CANIC & AD – The FAA will issue a Continued Airworthiness Notification to the International Community (CANIC) providing notice of pending significant safety actions and will publish an Airworthiness Directive (AD) that addresses the known issues for grounding. The AD will advise operators of required corrective actions before aircraft may re-enter commercial service.
    FAA Rescinds Grounding Order – This marks the official ungrounding of the aircraft, pending completion by operators of the work specified in the AD, along with any required training.
    Certificates of Airworthiness – The FAA will retain its authority to issue airworthiness certificates and export certificates for all new 737 MAX airplanes manufactured since the grounding. The FAA will perform in-person, individual reviews of these aircraft.
    Operator Training Programs – The FAA will review and approve training programs for all part 121 operators.


    ontherunhome
    Participant

    I still wont fly on one or use an airline that operates them.

    1 user thanked author for this post.

    capetonianm
    Participant

    I still wont fly on one or use an airline that operates them.

    Nor me. Trust has been lost, not just because of the the deficiencies in the aircraft, but far worse than that, the web of lies and subterfuge that Boeing have put out.
    I would possibly consider flying on an airline that used the Max but I would want some type of confirmation that they would not put my backside onto a Max. As that undertaking is unlikely to be given, I suspect my answer remains a firm ‘no.’

    5 users thanked author for this post.

    Swissdiver
    Participant

    For all the reasons you give, I’d fly one with pleasure as it will be certified only after the FAA is 200% sure it is safe.


    JohnnyG
    Participant

    For all the reasons you give, I’d fly one with pleasure as it will be certified only after the FAA is 200% sure it is safe.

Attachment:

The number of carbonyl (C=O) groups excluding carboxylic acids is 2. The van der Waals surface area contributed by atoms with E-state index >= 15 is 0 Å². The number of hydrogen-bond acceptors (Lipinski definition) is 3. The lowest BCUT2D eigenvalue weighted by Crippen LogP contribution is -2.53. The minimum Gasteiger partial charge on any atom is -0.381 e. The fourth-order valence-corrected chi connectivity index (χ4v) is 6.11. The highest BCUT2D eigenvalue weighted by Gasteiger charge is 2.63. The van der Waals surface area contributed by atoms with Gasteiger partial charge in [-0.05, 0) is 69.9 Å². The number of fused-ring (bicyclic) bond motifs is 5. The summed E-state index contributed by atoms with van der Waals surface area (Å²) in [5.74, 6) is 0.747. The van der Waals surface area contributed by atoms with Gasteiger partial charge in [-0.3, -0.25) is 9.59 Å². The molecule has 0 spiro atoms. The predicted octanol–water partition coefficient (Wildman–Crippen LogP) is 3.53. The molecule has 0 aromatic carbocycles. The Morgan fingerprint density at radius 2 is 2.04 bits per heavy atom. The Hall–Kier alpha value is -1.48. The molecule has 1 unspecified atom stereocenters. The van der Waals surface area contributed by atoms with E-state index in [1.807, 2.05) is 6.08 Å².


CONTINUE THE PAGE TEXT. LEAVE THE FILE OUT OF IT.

If the FAA had 100% control over certification that would be fine as they would have to cover their own backs but if Boeing still had some control of it as before then I feel trust will be a long time coming.


    MartynSinclair
    Participant

    after the initial blaze of publicity when back in service, will anyone actually notice they are on a max…?


    IanFromHKG
    Participant

    Martyn, the sharklets are pretty distinctive, albeit they are being offered as a retrofit on earlier versions of the 737. If I was on my way to the aircraft and saw those sharklets, I would be looking for the aircraft model number on the fuselage, and if it said MAX or -8200, I would not board.

    I have, incidentally, walked off an aircraft before when I realised they had done an equipment switch on me, and demanded re-routing.


    ontherunhome
    Participant

    yes I would know. The B737 is not a pleasant aircraft at the best of times, compared to the A320 series. To add further woe to Boeing, I did read an item that suggests the 777X has the same issues or worse than the Max.


    GivingupBA
    Participant

    For all the reasons you give, I’d fly one with pleasure as it will be certified only after the FAA is 200% sure it is safe.

    Yes, Swissdiver, thanks, and I respect your comment. But surely the FAA has to be 200% sure any aircraft is safe? —- I suggest that they did not regarding the 737 MAX before the 2 deadly crashes killing 346 people.